Cartouche with Triads of Female Terms Framing a View of a Town on the Sea
Etching by Antonio Fantuzzi, 26.5 x 53.7 L (Paris, Ed 8b Rés.). Inscribed with Fantuzzi’s monogram at the lower left.
Fig.E.69 (Paris, Ed 8b Rés)
Bartsch, XVI, 1818, 352-353, 34, as Fantuzzi after a pupil of Primaticcio. Herbet, II, 1896, 269-270 (1969, 65-66), 3, as Fantuzzi after one of the frames in the Gallery of Francis I. Zerner, 1969, XLIII, A.F.35 (Paris), as probably 1543.
COLLECTIONS: London, 1850-5-27-41 IMP. SIZE. Paris, Ed 14d (Adhémar); Ed 8b Rés., no. 138. Vienna, Vol. XIII, Suppl., p.27.
Berliner, 1925-1926, I, Pl. III, 2, Text Volume, 41.
Kusenberg, 1931, 165.
Adhémar, 1946, introduction, and Pl. VIII, top (Paris, Ed. 14d).
Zerner, 1964, 75, 77, Fig.
Zerner, 1972, 115, Fig. 172.
Béguin and Pressouyre, 1972, 132. Zerner, IB, 33, 1979, 253 (London).
Carroll, 1987, 254, 256, n. 10, under no. 79.
K. Wilson-Chevalier, in Fontainebleau, 1985, 132-134, no. 79 (Paris).
This etching is related to the framing of the Danaë in the Gallery of Francis I (Fig.P.22, IV S a). Fantuzzi’s print most closely resembles the left half of that frame with the singing children, which has then been more or less copied in reverse to form the other half of the etching. But the print has not been derived from the actual frame in the gallery, where no dogs appear next to the children, nor from the Milan-Boyvin print (Fig.E.103), where many details are different from what appears both in Fantuzzi’s etching and in the gallery. As indicated in the catalogue entry of the gallery (P.22, IV S), it is quite possible that the etching is based upon a lost drawing by Rosso. It could be that Fantuzzi had access to or used only half a drawing, which he then repeated in reverse to produce the whole image. But it is also possible that Rosso’s own first scheme for this frame was more symmetrical. Actually, Fantuzzi’s print is not absolutely symmetrical; the two dogs are not exactly the same and all the small details are slightly varied from one side to the other. The small oval areas in the print are blank, as perhaps they were also in the lost drawing. The salamander does not appear above. Instead, there is a small round scene showing a figure worshipping before an outdoor flaming altar. Flaming altars appear elsewhere in the gallery and it is, therefore, possible that this small detail in Fantuzzi’s print also goes back to the lost drawing, for it may be that at some early moment in the conception of the decoration of the gallery the salamander was not to appear above the central picture of every wall.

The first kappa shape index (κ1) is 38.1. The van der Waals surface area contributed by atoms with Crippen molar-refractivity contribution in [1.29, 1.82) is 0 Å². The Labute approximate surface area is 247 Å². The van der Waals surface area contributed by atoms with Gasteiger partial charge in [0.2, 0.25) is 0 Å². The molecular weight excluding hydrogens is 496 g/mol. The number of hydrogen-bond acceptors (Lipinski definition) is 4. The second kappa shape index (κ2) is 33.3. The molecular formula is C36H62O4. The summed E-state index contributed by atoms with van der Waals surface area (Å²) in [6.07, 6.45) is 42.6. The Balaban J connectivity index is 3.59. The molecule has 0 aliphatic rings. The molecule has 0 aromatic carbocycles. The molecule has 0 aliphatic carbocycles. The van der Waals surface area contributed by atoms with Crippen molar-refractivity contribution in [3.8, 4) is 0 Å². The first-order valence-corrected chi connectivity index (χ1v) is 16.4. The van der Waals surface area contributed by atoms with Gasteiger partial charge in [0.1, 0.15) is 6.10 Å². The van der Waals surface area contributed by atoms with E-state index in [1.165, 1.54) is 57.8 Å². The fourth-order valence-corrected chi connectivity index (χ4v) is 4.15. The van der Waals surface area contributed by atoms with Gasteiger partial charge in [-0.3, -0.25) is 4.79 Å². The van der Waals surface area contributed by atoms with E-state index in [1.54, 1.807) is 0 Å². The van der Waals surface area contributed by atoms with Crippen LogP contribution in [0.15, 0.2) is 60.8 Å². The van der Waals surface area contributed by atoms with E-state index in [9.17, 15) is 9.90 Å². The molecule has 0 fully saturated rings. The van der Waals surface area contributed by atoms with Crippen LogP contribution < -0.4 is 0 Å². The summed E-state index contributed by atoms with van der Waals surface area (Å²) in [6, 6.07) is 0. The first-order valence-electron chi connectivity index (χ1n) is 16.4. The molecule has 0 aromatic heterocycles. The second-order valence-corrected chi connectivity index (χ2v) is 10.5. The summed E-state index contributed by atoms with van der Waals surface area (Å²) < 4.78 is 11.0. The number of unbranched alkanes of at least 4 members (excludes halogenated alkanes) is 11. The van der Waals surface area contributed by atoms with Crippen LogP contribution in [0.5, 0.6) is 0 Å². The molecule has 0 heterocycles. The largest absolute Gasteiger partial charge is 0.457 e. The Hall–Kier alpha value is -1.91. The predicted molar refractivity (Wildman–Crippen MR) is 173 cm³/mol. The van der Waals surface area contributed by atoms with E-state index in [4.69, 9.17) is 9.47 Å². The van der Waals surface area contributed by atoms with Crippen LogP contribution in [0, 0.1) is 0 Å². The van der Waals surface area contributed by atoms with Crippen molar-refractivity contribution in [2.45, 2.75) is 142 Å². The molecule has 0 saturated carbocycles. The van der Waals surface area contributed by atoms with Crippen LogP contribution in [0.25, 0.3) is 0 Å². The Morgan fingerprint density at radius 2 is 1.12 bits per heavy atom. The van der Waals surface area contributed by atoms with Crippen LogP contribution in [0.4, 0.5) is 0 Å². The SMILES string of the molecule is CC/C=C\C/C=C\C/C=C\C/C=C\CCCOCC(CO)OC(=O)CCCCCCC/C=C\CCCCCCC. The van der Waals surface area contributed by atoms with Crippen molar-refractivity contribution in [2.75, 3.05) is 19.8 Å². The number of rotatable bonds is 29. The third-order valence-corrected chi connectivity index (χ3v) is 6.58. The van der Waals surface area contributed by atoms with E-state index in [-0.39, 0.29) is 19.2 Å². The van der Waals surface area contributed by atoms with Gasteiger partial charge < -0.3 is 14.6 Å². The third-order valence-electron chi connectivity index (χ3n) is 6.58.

DERIVATION PRINT: E.56,4. Du Cerceau, etching. Herbet, IV, 1900, 302 (1969, 152), V (Grands Cartouches, Second Set), 4.
Among the variations, the F below has been eliminated and the small circular scene above has been replaced by a flaming salamander. But the salamander and the height of the volutes above the baskets held above the heads of the triads of women suggest that Du Cerceau also knew the Milan-Boyvin engraving (Fig.E.103).